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I'm 15, My mom has EO Alzheimers
clouds-I am so sorry for what you are going through with this wretched disease and for the implications it has for your life going forward as a young woman. Your mom's confusion around work is not that unusual among those with Alzheimer's. Often they sort of time travel back to different periods of time in their lives. Often they fixate on something that was a responsibility for them- work, the care of young children or their late parents. Sometimes it's best not to directly contradict them, but to relieve their anxiety by offering a "fiblet" that gets them off the hook- it's the weekend, the little ones went home or the parents are at their cabin at the lake with no phone access. Sometimes identifying important people in their lives is derailed by this time travel glitch- in her mind, at the moment, she may hold an image of you as a much younger child. My dad spent a lot of his time around 1976 which was a happy time for him. He knew who I was, but he couldn't relate to the really old-looking woman who claimed to be his wife of 60 years. For support, you are always welcome here. You are also welcome to call the 800 number associated with this site and ask to speak to a care coordinator- this service is free. When my dad was diagnosed, my mom and I attended a local IRL support group with a professional leader; I wonder if such a leader might know of other younger people who have this in common with you. I also got my mom a therapist to give her a safe place to share and vent; I think it would be a terrific idea for you if you could manage it. I like this quick read for understanding Alzheimer's-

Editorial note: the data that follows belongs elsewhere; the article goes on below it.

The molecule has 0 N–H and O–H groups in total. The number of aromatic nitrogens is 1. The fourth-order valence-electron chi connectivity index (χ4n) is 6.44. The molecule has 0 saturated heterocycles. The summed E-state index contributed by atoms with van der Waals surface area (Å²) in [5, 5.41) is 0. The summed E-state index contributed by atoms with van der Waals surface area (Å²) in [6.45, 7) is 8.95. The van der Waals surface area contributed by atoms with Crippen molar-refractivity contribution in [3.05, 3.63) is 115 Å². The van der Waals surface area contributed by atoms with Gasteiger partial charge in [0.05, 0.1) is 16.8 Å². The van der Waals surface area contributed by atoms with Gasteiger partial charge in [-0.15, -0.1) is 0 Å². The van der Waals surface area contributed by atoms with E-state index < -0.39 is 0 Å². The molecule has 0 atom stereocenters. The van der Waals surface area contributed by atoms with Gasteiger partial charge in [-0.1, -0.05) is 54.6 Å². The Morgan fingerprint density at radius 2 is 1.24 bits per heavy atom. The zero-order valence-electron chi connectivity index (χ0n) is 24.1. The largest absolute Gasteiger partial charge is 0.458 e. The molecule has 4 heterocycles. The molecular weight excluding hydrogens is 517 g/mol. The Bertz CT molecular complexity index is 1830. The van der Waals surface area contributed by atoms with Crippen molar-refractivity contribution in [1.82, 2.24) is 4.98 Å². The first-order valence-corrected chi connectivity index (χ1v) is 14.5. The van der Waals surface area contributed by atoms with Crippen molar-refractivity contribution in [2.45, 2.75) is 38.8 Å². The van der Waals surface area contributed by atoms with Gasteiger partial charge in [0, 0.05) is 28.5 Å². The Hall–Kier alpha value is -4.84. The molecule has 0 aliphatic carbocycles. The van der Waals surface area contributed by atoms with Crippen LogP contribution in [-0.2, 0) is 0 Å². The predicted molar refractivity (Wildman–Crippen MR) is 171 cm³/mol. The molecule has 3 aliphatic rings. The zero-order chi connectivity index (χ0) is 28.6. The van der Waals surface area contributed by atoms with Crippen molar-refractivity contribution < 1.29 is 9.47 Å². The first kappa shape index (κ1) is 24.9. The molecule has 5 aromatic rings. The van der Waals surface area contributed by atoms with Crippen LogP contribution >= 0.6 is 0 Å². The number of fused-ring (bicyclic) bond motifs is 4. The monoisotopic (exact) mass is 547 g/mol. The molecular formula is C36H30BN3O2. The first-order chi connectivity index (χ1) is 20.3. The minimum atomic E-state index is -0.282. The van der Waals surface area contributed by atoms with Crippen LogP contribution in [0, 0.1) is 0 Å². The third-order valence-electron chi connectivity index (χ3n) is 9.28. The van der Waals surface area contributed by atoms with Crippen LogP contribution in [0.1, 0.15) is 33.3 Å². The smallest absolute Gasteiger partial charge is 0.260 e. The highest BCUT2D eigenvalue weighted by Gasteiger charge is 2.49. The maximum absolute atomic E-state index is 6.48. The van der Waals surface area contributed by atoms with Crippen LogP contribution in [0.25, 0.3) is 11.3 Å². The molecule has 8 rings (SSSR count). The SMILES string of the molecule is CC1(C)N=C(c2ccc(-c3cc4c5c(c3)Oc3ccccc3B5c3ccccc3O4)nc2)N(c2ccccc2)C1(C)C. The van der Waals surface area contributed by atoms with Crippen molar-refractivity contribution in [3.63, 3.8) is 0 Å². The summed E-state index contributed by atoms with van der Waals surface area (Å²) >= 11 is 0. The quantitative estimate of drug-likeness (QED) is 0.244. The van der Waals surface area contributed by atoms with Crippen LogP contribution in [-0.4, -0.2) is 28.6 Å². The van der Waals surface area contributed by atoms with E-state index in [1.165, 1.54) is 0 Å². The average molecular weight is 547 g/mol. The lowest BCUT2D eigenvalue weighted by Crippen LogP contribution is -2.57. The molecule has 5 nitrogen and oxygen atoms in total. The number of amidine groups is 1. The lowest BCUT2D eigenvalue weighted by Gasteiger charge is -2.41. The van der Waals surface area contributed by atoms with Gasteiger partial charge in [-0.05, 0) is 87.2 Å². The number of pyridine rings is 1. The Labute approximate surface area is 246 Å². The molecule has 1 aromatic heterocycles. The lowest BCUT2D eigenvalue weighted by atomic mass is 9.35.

You are 15. This should not be your burden to handle alone. Is there another adult in your household? Dad? Stepdad? Boyfriend? If so, talk to them and ask that they be honest with you. They may be trying to shield you. Let them know it's not working.
If there is not another adult, is there family who can help? Aunts? Uncles? You need an adult to navigate what is ahead.
If there are no adults, call the 800 Alzheimer's number and explain what is happening. They should be able to guide you in where to look for help next. And you do and will need help. You cannot do this yourself.
You are 15. You are in school. Make an appointment with your guidance counselor and speak about what is happening. You are going to need emotional support through this.
If you attend church regularly talk to your pastor. Pastors are often aware of the appropriate community help and can guide you in accessing it.
There is help for you and your mom. Keep asking until you get it. (I am so sorry you are dealing with this when at 15 your biggest worry should be what to wear to school tomorrow.)
Clouds- I have a daughter your age. The message below is from her.
Hello I am also 15 (this is my mom's account she saw this and showed me your message) and my father also has early onset alzheimers. I understand how you feel about telling your friends about it because they can never quite put their feet in yours shoes, although they try their best to. My friends still come over and by now they are pretty used to some of the odd and unpredictable things my dad does. One day he confused one of my friends for me. We were playing mario kart on the sofa. He thought she was me and told her he liked my new hairstyle. My friend and I look nothing alike. It was funny and sad at the same time.
My dad still recognizes me as his daughter, and I'm quite thankful for it, but he has had some issues recognizing my mom. I'm a little surprised because she's with him 24/7 meanwhile I'm often at school and doing sports so i would think he may remember my mother a little better. Anyways, just know you're not the only teen going through this.
I have nothing to add but I just wanted to say you are a brave girl
and I wish you the best of luck to you and your family.
You are not alone. We are all sending blessings your way. Check with your local Alzheimer's Association to find out about local support groups. We had an 18 year old girl attend our group and we were a resource for her when she needed help.